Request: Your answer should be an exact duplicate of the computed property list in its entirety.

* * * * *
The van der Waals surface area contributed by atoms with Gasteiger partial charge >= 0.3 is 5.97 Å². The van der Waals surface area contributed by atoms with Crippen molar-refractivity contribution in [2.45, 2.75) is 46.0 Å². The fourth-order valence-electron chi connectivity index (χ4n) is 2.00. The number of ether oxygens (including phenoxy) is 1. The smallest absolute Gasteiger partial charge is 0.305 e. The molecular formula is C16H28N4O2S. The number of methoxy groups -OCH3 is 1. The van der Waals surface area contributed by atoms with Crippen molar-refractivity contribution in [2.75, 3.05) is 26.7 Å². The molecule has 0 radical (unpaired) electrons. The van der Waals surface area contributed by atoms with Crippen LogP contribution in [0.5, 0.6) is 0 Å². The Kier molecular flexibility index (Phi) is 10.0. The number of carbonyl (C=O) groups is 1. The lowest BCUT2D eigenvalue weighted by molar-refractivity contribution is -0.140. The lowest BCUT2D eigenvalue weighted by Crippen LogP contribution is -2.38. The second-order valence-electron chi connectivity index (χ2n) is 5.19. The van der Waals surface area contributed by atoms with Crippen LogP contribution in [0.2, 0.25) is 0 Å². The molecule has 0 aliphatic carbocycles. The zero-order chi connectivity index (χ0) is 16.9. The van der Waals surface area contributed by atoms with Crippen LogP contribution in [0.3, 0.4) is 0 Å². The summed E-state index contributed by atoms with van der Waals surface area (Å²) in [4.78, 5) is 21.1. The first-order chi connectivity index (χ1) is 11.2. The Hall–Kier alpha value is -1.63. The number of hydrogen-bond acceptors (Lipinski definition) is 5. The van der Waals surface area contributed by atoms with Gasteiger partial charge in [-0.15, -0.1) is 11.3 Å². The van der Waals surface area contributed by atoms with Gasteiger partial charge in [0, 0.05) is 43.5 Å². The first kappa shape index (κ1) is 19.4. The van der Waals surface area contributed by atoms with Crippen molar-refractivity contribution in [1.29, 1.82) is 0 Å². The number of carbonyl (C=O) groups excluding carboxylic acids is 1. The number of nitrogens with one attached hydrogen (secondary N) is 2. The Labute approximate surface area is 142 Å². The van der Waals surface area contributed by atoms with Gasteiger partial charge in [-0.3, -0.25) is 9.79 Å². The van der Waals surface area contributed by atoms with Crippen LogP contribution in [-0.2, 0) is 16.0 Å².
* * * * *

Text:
The van der Waals surface area contributed by atoms with Gasteiger partial charge >= 0.3 is 5.97 Å². The van der Waals surface area contributed by atoms with Crippen molar-refractivity contribution in [2.45, 2.75) is 46.0 Å². The fourth-order valence-electron chi connectivity index (χ4n) is 2.00. The number of ether oxygens (including phenoxy) is 1. The smallest absolute Gasteiger partial charge is 0.305 e. The molecular formula is C16H28N4O2S. The number of methoxy groups -OCH3 is 1. The van der Waals surface area contributed by atoms with Crippen molar-refractivity contribution in [2.75, 3.05) is 26.7 Å². The molecule has 0 radical (unpaired) electrons. The van der Waals surface area contributed by atoms with Crippen LogP contribution in [0.5, 0.6) is 0 Å². The Kier molecular flexibility index (Phi) is 10.0. The number of carbonyl (C=O) groups is 1. The lowest BCUT2D eigenvalue weighted by molar-refractivity contribution is -0.140. The lowest BCUT2D eigenvalue weighted by Crippen LogP contribution is -2.38. The second-order valence-electron chi connectivity index (χ2n) is 5.19. The van der Waals surface area contributed by atoms with Crippen LogP contribution in [0.2, 0.25) is 0 Å². The molecule has 0 aliphatic carbocycles. The zero-order chi connectivity index (χ0) is 16.9. The van der Waals surface area contributed by atoms with Crippen LogP contribution in [0.3, 0.4) is 0 Å². The summed E-state index contributed by atoms with van der Waals surface area (Å²) in [4.78, 5) is 21.1. The first-order chi connectivity index (χ1) is 11.2. The Hall–Kier alpha value is -1.63. The number of hydrogen-bond acceptors (Lipinski definition) is 5. The van der Waals surface area contributed by atoms with Gasteiger partial charge in [-0.15, -0.1) is 11.3 Å². The van der Waals surface area contributed by atoms with Gasteiger partial charge in [0, 0.05) is 43.5 Å². The first kappa shape index (κ1) is 19.4. The van der Waals surface area contributed by atoms with Crippen molar-refractivity contribution in [1.29, 1.82) is 0 Å². The number of carbonyl (C=O) groups excluding carboxylic acids is 1. The number of nitrogens with one attached hydrogen (secondary N) is 2. The Labute approximate surface area is 142 Å². The van der Waals surface area contributed by atoms with Gasteiger partial charge in [-0.3, -0.25) is 9.79 Å². The van der Waals surface area contributed by atoms with Crippen LogP contribution in [-0.2, 0) is 16.0 Å².